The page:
First Ever Analysis for Southeast Asia Documents 64 Exceptional and Diverse Ecosystems in Myanmar
A team led by WCS and Myanmar’s Ministry of Natural Resources and Environmental Conservation, along with James Cook University, University of New South Wales and IUCN have completed the first IUCN Red List assessment for ecosystems in Southeast Asia, identifying 64 individual ecosystems types for Myanmar.
The assessment found that Myanmar’s ecosystems are exceptional, and include extensive shoreline and tidal systems, tropical and subtropical forests, savannas, seasonally inundated wetlands, and high-altitude alpine ecosystems. These ecosystems support impressive diversity, with more than 16,000 plant, 314 mammal, 1150 bird, 293 reptile, and 139 amphibian species.
These results reveal a unique and outstanding opportunity for ensuring the sustainability of Myanmar’s ecosystems into the future. More than 63 percent of Myanmar’s land mass is mapped as a natural ecosystem type, defined by shared ecological traits and key ecological processes and functions. These remaining intact ecosystems support an exceptional confluence of globally significant environmental values: high biodiversity, carbon sequestration and storage, water provision, and indigenous culture.
However, the report says that despite containing some of the largest intact natural ecosystems in Southeast Asia, accelerating environmental destruction is quickly threatening Myanmar’s remaining natural areas and their biota. This has so far resulted in three of Myanmar’s ecosystems close to collapse including Southern Rakhine evergreen rainforest, which, according to historical descriptions, once occurred in consistently high rainfall areas of the southern Rakhine range in Ayeyarwady Region. During the assessment, scientists could not confirm its occurrence in the field, but a remote sensing classification model trained from nearby evergreen rainforests in Tanintharyi Region suggested that some very small patches of evergreen forest may remain within its reported range. Further field work is needed if these tiny fragments can be conserved.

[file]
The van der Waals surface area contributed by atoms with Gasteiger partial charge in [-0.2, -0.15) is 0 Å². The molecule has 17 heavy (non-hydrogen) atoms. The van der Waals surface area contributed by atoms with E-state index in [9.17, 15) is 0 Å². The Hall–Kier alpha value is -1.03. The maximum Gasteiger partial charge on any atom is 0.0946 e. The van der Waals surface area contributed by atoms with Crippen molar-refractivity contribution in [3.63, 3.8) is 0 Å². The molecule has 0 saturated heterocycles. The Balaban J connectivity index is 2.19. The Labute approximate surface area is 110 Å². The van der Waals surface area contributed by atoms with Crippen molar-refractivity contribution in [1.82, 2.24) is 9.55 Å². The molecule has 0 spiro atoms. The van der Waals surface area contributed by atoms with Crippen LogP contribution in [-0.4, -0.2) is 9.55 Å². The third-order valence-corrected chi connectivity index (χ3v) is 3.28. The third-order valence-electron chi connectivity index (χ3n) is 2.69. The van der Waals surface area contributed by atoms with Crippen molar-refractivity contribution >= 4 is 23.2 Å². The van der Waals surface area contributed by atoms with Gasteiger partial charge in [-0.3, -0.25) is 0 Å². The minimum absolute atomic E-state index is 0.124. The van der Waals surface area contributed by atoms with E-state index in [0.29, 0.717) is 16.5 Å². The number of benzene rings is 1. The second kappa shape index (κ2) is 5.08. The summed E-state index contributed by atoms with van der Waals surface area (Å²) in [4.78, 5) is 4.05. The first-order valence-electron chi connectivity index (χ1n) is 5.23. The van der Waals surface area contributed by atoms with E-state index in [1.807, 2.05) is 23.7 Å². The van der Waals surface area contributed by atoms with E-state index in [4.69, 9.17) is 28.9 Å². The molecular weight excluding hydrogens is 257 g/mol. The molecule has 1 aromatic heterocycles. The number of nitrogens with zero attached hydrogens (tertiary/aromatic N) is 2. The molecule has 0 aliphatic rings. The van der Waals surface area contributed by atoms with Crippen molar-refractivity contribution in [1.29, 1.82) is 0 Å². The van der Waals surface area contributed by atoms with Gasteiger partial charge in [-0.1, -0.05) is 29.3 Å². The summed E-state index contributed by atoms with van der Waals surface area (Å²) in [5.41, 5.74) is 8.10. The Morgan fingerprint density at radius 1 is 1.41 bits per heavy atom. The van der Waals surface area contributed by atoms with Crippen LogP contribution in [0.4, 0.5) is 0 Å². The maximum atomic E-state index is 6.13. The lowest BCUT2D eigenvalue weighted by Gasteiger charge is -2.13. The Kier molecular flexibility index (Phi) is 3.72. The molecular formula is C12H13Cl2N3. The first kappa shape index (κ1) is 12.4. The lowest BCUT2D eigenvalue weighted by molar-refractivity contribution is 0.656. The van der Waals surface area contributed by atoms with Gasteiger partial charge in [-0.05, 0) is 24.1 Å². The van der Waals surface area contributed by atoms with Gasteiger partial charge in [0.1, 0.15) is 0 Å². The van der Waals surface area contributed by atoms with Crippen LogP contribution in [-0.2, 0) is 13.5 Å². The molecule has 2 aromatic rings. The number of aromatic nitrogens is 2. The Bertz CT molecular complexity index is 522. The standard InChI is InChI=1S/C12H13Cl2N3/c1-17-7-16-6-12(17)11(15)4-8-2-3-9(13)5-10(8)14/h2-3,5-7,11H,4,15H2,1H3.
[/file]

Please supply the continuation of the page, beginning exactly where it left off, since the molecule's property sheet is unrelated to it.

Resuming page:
In addition, the report found that eight other ecosystems are Critically Endangered, nine Endangered, and twelve Vulnerable. Almost half of the Endangered ecosystems occur in the heavily cropped central dry zone and southern Ayeyarwady floodplain.
Only a small proportion of threatened ecosystem (1.9 percent) currently intersect protected areas, underscoring the need to support a nationwide effort to improve the protected area network and to retain the integrity of intact ecosystems. Ecosystems should be a central component of proactive global and national environmental strategies, alongside current efforts aimed at halting deforestation and promoting reforestation.
With more than one in four ecosystems assessed as data deficient in the report, the authors hope it will spark a new effort to understand Myanmar’s extraordinary ecosystems.
Said Rob Tizard, Senior Technical Advisor of WCS Myanmar and co-author of the report: “With more than 60 percent of Myanmar’s land mass covered in natural ecosystems, our report highlights an urgent conservation opportunity to improve knowledge, protection and management of Myanmar’s natural ecosystems.”
Said Hedley Grantham, WCS Director of Conservation Planning and another co-author of the report: “Our study suggests that nearly half of Myanmar’s ecosystems qualify as Threatened. Alarmingly, we found that only 1.9 percent of the extent of Myanmar’s threatened ecosystems occurs within designated protected areas.”
The report is a partnership between the Wildlife Conservation Society and technical support from the University of New South Wales and James Cook University. Financial support from Global Environment Facility, UNDP and AFD.